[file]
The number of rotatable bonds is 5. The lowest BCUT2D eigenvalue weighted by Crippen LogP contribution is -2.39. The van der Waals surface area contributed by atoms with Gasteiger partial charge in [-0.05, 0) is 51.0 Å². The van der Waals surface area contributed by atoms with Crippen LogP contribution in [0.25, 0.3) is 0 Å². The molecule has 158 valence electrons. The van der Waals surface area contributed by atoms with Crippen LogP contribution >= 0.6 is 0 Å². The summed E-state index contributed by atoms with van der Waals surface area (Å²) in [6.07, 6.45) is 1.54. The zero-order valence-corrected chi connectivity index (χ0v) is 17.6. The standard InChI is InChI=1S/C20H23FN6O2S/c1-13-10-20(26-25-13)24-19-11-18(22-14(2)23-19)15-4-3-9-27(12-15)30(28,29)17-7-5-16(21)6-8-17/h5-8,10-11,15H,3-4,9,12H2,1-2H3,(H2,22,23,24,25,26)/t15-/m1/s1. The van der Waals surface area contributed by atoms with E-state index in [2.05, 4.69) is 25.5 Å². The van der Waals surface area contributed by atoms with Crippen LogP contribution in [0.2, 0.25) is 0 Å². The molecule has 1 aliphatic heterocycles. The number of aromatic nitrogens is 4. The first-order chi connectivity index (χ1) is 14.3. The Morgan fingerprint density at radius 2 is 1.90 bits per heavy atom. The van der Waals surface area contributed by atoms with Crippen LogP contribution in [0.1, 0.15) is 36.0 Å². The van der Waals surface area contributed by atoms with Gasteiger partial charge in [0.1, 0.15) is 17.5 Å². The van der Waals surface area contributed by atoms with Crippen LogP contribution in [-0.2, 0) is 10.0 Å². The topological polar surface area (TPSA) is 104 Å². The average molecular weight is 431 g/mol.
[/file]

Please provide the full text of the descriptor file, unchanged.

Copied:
The number of rotatable bonds is 5. The lowest BCUT2D eigenvalue weighted by Crippen LogP contribution is -2.39. The van der Waals surface area contributed by atoms with Gasteiger partial charge in [-0.05, 0) is 51.0 Å². The van der Waals surface area contributed by atoms with Crippen LogP contribution in [0.25, 0.3) is 0 Å². The molecule has 158 valence electrons. The van der Waals surface area contributed by atoms with Crippen LogP contribution >= 0.6 is 0 Å². The summed E-state index contributed by atoms with van der Waals surface area (Å²) in [6.07, 6.45) is 1.54. The zero-order valence-corrected chi connectivity index (χ0v) is 17.6. The standard InChI is InChI=1S/C20H23FN6O2S/c1-13-10-20(26-25-13)24-19-11-18(22-14(2)23-19)15-4-3-9-27(12-15)30(28,29)17-7-5-16(21)6-8-17/h5-8,10-11,15H,3-4,9,12H2,1-2H3,(H2,22,23,24,25,26)/t15-/m1/s1. The van der Waals surface area contributed by atoms with E-state index in [2.05, 4.69) is 25.5 Å². The van der Waals surface area contributed by atoms with Crippen LogP contribution in [0.2, 0.25) is 0 Å². The molecule has 1 aliphatic heterocycles. The number of aromatic nitrogens is 4. The first-order chi connectivity index (χ1) is 14.3. The Morgan fingerprint density at radius 2 is 1.90 bits per heavy atom. The van der Waals surface area contributed by atoms with Crippen LogP contribution in [0.1, 0.15) is 36.0 Å². The van der Waals surface area contributed by atoms with Gasteiger partial charge in [0.1, 0.15) is 17.5 Å². The van der Waals surface area contributed by atoms with Crippen LogP contribution in [-0.2, 0) is 10.0 Å². The topological polar surface area (TPSA) is 104 Å². The average molecular weight is 431 g/mol.